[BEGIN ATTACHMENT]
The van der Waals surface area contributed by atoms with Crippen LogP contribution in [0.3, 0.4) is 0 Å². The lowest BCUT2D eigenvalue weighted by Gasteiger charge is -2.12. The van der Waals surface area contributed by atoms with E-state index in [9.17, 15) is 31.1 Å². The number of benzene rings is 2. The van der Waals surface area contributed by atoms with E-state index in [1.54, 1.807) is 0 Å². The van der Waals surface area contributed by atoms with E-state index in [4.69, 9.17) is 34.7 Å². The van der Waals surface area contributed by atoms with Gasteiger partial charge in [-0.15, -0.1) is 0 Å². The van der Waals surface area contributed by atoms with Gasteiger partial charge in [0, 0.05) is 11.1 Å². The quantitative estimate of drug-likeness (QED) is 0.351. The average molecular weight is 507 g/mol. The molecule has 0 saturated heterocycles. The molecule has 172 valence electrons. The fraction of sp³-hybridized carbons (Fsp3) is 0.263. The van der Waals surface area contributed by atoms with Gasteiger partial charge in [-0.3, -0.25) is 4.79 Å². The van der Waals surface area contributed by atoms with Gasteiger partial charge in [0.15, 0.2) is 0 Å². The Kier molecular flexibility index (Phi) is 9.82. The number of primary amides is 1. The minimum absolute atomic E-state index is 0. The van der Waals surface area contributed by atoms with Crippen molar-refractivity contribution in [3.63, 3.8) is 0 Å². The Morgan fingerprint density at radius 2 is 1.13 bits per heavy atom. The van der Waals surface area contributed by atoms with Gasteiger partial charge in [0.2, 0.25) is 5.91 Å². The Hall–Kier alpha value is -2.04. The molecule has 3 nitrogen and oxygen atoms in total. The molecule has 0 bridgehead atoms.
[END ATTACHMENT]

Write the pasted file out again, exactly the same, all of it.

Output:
The van der Waals surface area contributed by atoms with Crippen LogP contribution in [0.3, 0.4) is 0 Å². The lowest BCUT2D eigenvalue weighted by Gasteiger charge is -2.12. The van der Waals surface area contributed by atoms with E-state index in [9.17, 15) is 31.1 Å². The number of benzene rings is 2. The van der Waals surface area contributed by atoms with E-state index in [1.54, 1.807) is 0 Å². The van der Waals surface area contributed by atoms with E-state index in [4.69, 9.17) is 34.7 Å². The van der Waals surface area contributed by atoms with Gasteiger partial charge in [-0.15, -0.1) is 0 Å². The van der Waals surface area contributed by atoms with Gasteiger partial charge in [0, 0.05) is 11.1 Å². The quantitative estimate of drug-likeness (QED) is 0.351. The average molecular weight is 507 g/mol. The molecule has 0 saturated heterocycles. The molecule has 172 valence electrons. The fraction of sp³-hybridized carbons (Fsp3) is 0.263. The van der Waals surface area contributed by atoms with Gasteiger partial charge in [-0.3, -0.25) is 4.79 Å². The van der Waals surface area contributed by atoms with Gasteiger partial charge in [0.15, 0.2) is 0 Å². The Kier molecular flexibility index (Phi) is 9.82. The number of primary amides is 1. The minimum absolute atomic E-state index is 0. The van der Waals surface area contributed by atoms with Crippen molar-refractivity contribution in [3.63, 3.8) is 0 Å². The Morgan fingerprint density at radius 2 is 1.13 bits per heavy atom. The van der Waals surface area contributed by atoms with Gasteiger partial charge in [0.2, 0.25) is 5.91 Å². The Hall–Kier alpha value is -2.04. The molecule has 3 nitrogen and oxygen atoms in total. The molecule has 0 bridgehead atoms.